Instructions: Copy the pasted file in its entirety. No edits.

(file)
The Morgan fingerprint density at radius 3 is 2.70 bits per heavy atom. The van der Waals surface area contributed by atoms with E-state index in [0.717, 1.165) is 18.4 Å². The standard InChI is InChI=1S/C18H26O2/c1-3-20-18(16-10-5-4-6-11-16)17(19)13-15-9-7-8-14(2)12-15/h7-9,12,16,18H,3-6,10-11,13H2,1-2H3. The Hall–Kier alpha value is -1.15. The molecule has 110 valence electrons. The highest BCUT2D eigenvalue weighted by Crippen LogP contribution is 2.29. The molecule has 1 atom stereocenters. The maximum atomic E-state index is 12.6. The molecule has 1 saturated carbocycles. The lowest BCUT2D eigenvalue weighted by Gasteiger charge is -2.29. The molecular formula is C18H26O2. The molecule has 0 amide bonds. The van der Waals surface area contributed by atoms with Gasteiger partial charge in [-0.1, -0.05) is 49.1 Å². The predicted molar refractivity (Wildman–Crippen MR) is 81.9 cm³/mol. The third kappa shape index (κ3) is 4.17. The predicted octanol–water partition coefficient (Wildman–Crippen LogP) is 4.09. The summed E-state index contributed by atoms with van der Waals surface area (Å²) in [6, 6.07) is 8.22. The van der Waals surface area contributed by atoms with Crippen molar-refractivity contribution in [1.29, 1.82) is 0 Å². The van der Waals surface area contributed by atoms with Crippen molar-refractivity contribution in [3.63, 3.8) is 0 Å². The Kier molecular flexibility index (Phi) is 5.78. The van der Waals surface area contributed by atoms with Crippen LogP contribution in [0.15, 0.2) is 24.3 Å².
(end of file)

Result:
The Morgan fingerprint density at radius 3 is 2.70 bits per heavy atom. The van der Waals surface area contributed by atoms with E-state index in [0.717, 1.165) is 18.4 Å². The standard InChI is InChI=1S/C18H26O2/c1-3-20-18(16-10-5-4-6-11-16)17(19)13-15-9-7-8-14(2)12-15/h7-9,12,16,18H,3-6,10-11,13H2,1-2H3. The Hall–Kier alpha value is -1.15. The molecule has 110 valence electrons. The highest BCUT2D eigenvalue weighted by Crippen LogP contribution is 2.29. The molecule has 1 atom stereocenters. The maximum atomic E-state index is 12.6. The molecule has 1 saturated carbocycles. The lowest BCUT2D eigenvalue weighted by Gasteiger charge is -2.29. The molecular formula is C18H26O2. The molecule has 0 amide bonds. The van der Waals surface area contributed by atoms with Gasteiger partial charge in [-0.1, -0.05) is 49.1 Å². The predicted molar refractivity (Wildman–Crippen MR) is 81.9 cm³/mol. The third kappa shape index (κ3) is 4.17. The predicted octanol–water partition coefficient (Wildman–Crippen LogP) is 4.09. The summed E-state index contributed by atoms with van der Waals surface area (Å²) in [6, 6.07) is 8.22. The van der Waals surface area contributed by atoms with Crippen molar-refractivity contribution in [1.29, 1.82) is 0 Å². The van der Waals surface area contributed by atoms with Crippen molar-refractivity contribution in [3.63, 3.8) is 0 Å². The Kier molecular flexibility index (Phi) is 5.78. The van der Waals surface area contributed by atoms with Crippen LogP contribution in [0.15, 0.2) is 24.3 Å².